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Earlier this month, we updated the Rackspace Private Cloud Software, adding new features and support capabilities that give you the ability to quickly and easily deploy an OpenStack-powered private cloud in your data center.
Rackspace stormed Cloud Expo in Santa Clara, Calif. this week to spread the message of the open cloud. From a riveting keynote from CTO John Engates and numerous Racker-led sessions, to two expo floor booths promising an immersive open cloud experience; Rackspace turned Cloud Expo into the Open Cloud Expo.
Pod architecture assigns a set of machines to a specific job or customer for all of its required tasks. In most of our SaaS configurations, our customers use shared firewall, load balancing and storage layers across multiple pods. Each pod contains the web, application and database layers for the customer’s individual users. Architecting in this way delivers the following benefits:
Can your business survive a website failure? The answer varies based on the criticality of your website to overall business operations. Walk into an understaffed brick and mortal establishment with a rusty, hard-to-open door, cracked windows and a faulty cash register — for most, the condition of the store would be enough to walk out without even checking out the products and services. If your business runs on the web, you can suffer the same loss of confidence with slow performance, rampant downtime and security holes.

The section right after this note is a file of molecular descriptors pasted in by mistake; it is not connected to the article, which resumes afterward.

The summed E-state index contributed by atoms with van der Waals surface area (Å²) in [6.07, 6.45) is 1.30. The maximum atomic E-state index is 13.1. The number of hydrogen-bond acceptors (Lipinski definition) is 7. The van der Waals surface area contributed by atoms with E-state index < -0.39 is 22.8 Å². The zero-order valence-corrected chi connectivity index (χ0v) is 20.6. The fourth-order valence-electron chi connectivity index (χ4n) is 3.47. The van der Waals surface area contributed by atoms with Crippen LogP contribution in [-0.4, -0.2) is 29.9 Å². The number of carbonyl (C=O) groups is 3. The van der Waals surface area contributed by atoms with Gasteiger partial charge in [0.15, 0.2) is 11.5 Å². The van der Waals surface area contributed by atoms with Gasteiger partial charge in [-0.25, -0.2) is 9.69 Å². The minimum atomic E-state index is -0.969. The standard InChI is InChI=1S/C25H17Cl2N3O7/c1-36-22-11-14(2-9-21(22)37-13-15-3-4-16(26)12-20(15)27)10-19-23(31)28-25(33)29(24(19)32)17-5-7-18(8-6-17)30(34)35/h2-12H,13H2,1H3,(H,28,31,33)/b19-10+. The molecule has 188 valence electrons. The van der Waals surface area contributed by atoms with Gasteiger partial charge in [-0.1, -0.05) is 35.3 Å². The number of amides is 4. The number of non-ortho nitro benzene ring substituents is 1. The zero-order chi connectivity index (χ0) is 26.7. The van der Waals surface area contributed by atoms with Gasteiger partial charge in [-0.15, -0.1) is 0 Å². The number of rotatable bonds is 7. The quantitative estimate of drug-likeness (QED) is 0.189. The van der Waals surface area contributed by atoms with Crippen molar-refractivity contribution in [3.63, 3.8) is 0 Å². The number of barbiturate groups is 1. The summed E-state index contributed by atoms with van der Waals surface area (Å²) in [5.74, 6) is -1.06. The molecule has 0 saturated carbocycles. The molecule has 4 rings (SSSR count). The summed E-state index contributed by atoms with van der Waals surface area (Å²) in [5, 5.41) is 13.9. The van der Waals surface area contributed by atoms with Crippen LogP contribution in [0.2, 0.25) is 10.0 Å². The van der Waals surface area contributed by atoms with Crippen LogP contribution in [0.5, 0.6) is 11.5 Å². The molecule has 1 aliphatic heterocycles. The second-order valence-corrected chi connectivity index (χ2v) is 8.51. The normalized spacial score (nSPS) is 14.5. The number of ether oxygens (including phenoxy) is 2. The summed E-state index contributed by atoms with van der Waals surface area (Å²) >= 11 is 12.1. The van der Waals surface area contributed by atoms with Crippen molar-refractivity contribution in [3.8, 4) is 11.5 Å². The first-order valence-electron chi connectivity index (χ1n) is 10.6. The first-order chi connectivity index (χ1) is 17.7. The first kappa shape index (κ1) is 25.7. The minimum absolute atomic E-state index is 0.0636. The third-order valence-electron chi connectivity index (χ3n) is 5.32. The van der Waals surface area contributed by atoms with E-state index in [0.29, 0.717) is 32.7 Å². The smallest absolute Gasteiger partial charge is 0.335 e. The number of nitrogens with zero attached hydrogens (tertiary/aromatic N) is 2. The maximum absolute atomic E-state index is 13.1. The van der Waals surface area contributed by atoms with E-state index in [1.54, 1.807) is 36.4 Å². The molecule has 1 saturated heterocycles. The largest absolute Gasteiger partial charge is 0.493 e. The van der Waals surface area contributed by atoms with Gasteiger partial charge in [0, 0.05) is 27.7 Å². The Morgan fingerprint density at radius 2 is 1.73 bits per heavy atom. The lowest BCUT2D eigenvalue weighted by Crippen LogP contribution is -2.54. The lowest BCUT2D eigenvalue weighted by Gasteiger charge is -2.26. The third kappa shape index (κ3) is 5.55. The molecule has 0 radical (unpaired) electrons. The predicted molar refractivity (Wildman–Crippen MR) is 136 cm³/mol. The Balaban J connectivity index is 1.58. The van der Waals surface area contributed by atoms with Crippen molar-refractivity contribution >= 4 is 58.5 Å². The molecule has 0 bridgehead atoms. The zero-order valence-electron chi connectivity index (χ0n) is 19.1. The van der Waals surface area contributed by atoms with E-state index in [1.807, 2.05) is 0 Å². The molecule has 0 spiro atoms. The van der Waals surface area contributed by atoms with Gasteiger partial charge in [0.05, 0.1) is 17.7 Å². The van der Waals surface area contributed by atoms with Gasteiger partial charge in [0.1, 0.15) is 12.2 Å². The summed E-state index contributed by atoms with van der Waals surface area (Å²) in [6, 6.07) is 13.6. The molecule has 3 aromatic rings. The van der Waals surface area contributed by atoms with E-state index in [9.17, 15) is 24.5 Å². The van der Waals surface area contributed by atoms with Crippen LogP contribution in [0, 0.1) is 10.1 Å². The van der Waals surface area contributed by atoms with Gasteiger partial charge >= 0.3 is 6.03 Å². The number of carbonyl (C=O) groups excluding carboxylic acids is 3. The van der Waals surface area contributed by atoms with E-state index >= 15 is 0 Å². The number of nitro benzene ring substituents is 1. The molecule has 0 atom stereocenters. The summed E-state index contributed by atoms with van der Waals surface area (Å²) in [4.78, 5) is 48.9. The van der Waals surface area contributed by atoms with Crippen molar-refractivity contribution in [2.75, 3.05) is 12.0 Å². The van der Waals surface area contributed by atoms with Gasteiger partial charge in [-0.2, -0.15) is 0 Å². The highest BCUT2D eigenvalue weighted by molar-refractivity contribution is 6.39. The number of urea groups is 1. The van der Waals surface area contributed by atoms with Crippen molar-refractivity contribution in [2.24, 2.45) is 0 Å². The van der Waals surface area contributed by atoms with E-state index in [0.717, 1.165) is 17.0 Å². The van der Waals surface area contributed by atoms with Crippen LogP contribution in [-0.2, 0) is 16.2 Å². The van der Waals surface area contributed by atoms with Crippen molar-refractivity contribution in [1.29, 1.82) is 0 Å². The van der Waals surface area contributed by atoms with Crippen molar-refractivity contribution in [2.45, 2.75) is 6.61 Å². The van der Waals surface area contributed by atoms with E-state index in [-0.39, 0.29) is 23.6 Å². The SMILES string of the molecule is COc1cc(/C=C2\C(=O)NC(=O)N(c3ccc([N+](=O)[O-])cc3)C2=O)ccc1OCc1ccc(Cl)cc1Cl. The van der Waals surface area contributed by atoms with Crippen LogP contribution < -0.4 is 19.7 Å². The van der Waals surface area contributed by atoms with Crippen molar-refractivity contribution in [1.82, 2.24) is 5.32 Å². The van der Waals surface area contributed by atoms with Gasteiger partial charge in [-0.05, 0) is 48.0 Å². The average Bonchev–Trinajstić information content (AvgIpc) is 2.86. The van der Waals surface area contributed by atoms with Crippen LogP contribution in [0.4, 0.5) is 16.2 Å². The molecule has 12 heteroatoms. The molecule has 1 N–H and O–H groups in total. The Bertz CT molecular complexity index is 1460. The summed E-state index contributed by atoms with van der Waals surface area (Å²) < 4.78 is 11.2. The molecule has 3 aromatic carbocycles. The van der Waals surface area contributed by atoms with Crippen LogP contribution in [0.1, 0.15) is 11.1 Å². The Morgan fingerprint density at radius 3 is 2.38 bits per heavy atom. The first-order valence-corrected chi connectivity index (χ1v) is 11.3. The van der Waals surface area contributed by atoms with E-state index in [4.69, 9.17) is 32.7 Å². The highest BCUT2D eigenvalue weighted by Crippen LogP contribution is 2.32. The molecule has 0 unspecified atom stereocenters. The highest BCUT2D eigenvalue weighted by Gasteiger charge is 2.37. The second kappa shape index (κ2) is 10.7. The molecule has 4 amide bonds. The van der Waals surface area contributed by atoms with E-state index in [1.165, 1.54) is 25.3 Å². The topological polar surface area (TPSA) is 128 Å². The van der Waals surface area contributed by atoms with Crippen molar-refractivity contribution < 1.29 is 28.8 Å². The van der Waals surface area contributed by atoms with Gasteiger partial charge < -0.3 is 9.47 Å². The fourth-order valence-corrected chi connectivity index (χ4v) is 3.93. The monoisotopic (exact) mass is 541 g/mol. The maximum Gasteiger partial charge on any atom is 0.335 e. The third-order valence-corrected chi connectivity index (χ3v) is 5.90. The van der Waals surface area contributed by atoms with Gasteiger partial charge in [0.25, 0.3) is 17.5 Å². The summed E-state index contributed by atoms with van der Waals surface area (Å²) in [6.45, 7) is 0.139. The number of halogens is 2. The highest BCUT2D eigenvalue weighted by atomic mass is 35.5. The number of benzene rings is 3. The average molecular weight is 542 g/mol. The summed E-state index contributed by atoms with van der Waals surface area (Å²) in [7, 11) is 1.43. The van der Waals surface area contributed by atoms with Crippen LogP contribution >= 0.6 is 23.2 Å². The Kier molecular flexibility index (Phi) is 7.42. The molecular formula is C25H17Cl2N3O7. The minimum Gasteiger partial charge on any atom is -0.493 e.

Consistency in a SaaS environment is imperative. It makes it makes supporting those environments easier for both Rackspace and for our customers.
The Facebook-founded Open Compute Project opens up the hardware specs for servers and datacenters – the physical components of the infrastructure stack. It’s an ambitious project that takes the concepts of open source software and applies it to the hardware space.
After years of working with SaaS customers, I hear every day about horror stories and challenges related to scaling. Simply put: scaling can be a headache. SaaS applications thrive – or die – on the performance of their infrastructure and as you grow you’ll have no choice but to face the scaling dilemma. How you scale your application to distribute traffic and run your code can mean the difference between an instant response for users or users waiting for your app to respond or update.
In our series on SharePoint permissions we have covered some of the basics that can help you understand how to create users, configure groups and add them to SharePoint. In this post we look at the concept of Permissions Inheritance and Limited Access.  These two concepts play a primary role in the implementation of custom permissions.
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